The integrity of the intestinal barrier is fundamental for a healthy relationship with the gut microbiota. A healthy intestinal barrier will keep pathogens and harmful microbial products away from our body, while being selectively permeable to microbial signaling molecules and metabolites that contribute to the health of our biological processes.

Dysfunctions in the intestinal barrier alter its permeability and lead to what is commonly known as “leaky gut.” Leaky gut is fundamentally about two things: (1) macromolecules being allowed to pass through intact cell membranes due to changes in the transport mechanisms and (2) loosening of the tight junctions between epithelial cells. This means that the intestinal barrier becomes permeable to things to things we don’t want to get in. 

Changes in the permeability of the intestinal barrier compromise its ability to block the access of undesired microbes and microbial products to our body. This may result in chronic inflammatory reactions and altered immune responses that can undermine our physiological processes.[16]

Leaky gut can show up as a variety of signs and symptoms, which have in common aspects of chronic inflammation and immune system issues (e.g., autoimmunity, allergies).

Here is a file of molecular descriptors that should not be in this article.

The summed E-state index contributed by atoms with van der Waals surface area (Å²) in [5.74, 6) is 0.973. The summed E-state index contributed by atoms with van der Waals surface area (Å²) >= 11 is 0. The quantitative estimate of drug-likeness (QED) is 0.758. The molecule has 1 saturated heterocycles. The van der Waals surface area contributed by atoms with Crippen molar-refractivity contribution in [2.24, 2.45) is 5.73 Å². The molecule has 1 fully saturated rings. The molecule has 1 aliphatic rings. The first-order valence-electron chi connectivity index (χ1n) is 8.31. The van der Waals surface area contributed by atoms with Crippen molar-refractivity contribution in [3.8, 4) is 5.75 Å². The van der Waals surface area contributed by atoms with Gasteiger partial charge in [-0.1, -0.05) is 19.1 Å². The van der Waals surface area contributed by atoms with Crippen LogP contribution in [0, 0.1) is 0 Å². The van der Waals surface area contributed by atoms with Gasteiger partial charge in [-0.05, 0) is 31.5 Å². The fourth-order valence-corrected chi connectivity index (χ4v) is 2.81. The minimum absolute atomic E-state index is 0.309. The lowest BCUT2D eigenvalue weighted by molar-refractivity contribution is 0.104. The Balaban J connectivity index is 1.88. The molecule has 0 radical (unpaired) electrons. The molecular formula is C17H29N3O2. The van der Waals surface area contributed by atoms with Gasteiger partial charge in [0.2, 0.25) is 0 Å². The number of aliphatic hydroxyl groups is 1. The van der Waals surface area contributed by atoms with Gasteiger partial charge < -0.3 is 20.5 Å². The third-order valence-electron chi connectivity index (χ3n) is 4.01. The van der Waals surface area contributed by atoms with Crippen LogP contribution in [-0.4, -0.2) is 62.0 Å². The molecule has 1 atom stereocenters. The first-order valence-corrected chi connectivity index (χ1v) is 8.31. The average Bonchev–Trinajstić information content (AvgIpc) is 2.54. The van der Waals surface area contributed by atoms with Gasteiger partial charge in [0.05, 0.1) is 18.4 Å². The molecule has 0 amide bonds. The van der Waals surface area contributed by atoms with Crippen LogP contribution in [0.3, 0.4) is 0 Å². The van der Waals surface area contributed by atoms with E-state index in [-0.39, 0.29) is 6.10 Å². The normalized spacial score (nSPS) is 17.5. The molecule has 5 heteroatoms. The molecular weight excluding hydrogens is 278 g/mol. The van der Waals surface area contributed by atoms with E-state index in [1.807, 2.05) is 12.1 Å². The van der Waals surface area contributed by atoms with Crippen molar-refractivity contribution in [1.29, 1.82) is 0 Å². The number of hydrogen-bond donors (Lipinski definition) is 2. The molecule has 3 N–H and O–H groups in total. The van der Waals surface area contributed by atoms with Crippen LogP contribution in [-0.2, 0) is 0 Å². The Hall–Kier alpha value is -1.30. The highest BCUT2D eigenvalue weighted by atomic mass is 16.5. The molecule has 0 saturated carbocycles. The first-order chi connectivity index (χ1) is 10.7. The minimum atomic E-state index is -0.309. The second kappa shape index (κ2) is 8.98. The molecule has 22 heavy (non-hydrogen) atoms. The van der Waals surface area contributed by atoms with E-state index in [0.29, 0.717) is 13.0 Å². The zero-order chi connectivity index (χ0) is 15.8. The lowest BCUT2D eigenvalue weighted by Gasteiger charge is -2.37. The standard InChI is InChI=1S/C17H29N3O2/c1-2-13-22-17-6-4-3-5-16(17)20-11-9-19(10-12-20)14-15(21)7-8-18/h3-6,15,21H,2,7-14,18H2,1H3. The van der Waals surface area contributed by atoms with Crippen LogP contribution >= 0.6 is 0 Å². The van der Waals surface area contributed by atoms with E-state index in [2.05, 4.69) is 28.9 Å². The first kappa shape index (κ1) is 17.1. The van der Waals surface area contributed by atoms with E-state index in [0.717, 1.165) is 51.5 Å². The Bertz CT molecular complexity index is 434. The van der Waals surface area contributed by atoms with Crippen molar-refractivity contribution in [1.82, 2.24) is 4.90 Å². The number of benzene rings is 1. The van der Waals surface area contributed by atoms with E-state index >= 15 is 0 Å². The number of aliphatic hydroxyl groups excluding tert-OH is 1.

Why Immunoglobin A Is Important for Gut Immunity  

One of the most important molecules involved in the crosstalk between the immune system and the microbiota is immunoglobulin A (IgA). IgA is a type of antibody produced by specific B cells known as plasma cells. IgA can bind and coat specific microbes, microbial components, dietary components, and other antigens in the intestine. This creates an additional physical barrier that prevents potentially harmful interactions with the immune system.[17] 

IgA supports the establishment of a balanced microbiota by regulating its composition, controlling microbial gene expression, increasing microbial diversity, and enhancing mutualism between the gut microbiota and the host.[18,19] In turn, the gut microbiota affects the production of IgA by influencing the accumulation of plasma cells, as well as the diversity and magnitude of IgA responses. The IgA repertoire in the gut is constantly adjusted in response to changes in microbial composition, with increases in microbial diversity leading to increases in the diversity of the IgA pool.[20]

In the crosstalk between the gut microbiota and the immune system, there is another type of cell that plays a significant part: TH17 cells, a type of helper T cell. TH17 cells located in the intestinal wall stimulate the production of antimicrobial proteins, including IgA, and enhance the integrity of the intestinal mucosal barrier, thereby having a beneficial role in preventing infection and promoting homeostasis.